Age- and sex-dependent clinical equations to estimate glomerular filtration rates in children and young adults with chronic kidney disease.
Using data (2655 observations from 928 participants) from the Chronic Kidney Disease in Children Study, we developed and internally validated new glomerular filtration rate estimating equations for clinical use in children and young adults: two forms of K × [heigh(ht) / serum creatinine(sCr)] and two forms of K × [1 / cystatin C(cysC)]. For each marker, one equation used a sex-dependent K; in the other, K is sex-and age-dependent. Glomerular filtration rate (GFR) was measured directly by plasma iohexol disappearance. The equations using ht⁄sCr had sex-specific constants of 41.8 for males and 37.6 for females. In the age- dependent models, K increased monotonically for children 1-18 years old and was constant for young adults 18-25 years. For males, K ranged from 35.7 for one-year-olds to 50.8 for those 18 and older. For females, the values of K ranged from 33.1 to 41.4. Constant K values for cystatin-C equations were 81.9 for males and 74.9 for females. With age-dependency, K varied non-monotonically with the highest values at age 15 for males (K of 87.2) and 12 years for females (K of 79.9). Use of an age-dependent K with ht/sCr models reduced average bias, notably in young children and young adults; age-dependent cystatin-C models produced similar agreement to using a constant K in children under 18 years, but reduced bias in young adults. These age-dependent proposed equations were evaluated alongside estimated GFRs from 11 other published equations for pediatrics and young adults. Only our proposed equations yielded non- significant bias and within 30% accuracy values greater than 85% in both the pediatric and young adult subpopulations.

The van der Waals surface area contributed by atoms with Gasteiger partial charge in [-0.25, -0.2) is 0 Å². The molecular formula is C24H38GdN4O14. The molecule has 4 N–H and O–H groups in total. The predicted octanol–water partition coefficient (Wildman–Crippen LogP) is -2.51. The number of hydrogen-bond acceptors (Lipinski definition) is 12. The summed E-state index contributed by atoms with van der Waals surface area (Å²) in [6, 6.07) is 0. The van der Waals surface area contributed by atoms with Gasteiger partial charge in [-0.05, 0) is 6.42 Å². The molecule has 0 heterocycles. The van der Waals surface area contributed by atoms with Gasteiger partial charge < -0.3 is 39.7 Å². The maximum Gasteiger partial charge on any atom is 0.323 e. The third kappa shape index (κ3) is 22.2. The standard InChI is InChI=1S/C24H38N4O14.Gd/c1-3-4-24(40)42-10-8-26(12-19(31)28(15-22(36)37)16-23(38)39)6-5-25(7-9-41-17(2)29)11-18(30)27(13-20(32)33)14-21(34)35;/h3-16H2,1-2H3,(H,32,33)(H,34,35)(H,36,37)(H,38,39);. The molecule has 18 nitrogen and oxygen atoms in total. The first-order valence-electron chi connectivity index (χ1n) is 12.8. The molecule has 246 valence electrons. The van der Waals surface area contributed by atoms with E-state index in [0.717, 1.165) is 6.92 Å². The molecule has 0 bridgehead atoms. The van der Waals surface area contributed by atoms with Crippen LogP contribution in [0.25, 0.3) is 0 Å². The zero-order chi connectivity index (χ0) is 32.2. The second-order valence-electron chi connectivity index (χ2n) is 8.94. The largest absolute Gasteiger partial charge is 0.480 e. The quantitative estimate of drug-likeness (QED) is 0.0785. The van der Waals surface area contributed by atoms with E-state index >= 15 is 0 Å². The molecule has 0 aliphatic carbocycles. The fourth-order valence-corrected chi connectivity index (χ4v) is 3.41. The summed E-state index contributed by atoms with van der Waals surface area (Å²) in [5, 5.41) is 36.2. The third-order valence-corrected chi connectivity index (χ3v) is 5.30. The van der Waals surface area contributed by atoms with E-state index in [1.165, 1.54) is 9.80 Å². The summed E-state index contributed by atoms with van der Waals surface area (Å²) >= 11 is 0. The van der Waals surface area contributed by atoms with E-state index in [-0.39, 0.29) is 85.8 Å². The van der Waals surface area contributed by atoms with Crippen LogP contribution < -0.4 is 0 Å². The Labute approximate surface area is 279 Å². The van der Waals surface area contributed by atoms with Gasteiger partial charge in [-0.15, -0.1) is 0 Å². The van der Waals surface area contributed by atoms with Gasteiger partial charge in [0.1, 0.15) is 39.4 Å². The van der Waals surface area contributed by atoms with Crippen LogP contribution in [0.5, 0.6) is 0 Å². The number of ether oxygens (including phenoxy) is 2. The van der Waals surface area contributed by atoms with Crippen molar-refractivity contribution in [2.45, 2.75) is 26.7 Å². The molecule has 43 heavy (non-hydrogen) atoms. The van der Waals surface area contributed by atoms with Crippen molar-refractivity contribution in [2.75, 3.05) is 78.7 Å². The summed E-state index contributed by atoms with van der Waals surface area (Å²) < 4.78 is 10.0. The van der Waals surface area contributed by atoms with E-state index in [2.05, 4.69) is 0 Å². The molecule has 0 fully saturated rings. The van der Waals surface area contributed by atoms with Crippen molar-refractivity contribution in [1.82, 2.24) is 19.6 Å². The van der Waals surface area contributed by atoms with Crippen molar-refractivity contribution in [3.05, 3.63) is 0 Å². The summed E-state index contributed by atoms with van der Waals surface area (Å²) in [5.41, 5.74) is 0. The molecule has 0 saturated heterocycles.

chronic kidney disease; clinical nephrology; glomerular filtration rate; pediatric nephrology; young adults
Pierce CB, Muñoz A, Ng DK, Warady BA, Furth SL, Schwartz GJ. Age- and sex-dependent clinical equations to estimate glomerular filtration rates in children and young adults with chronic kidney disease. Kidney Int. 2021;99(4):948-956. doi:10.1016/j.kint.2020.10.047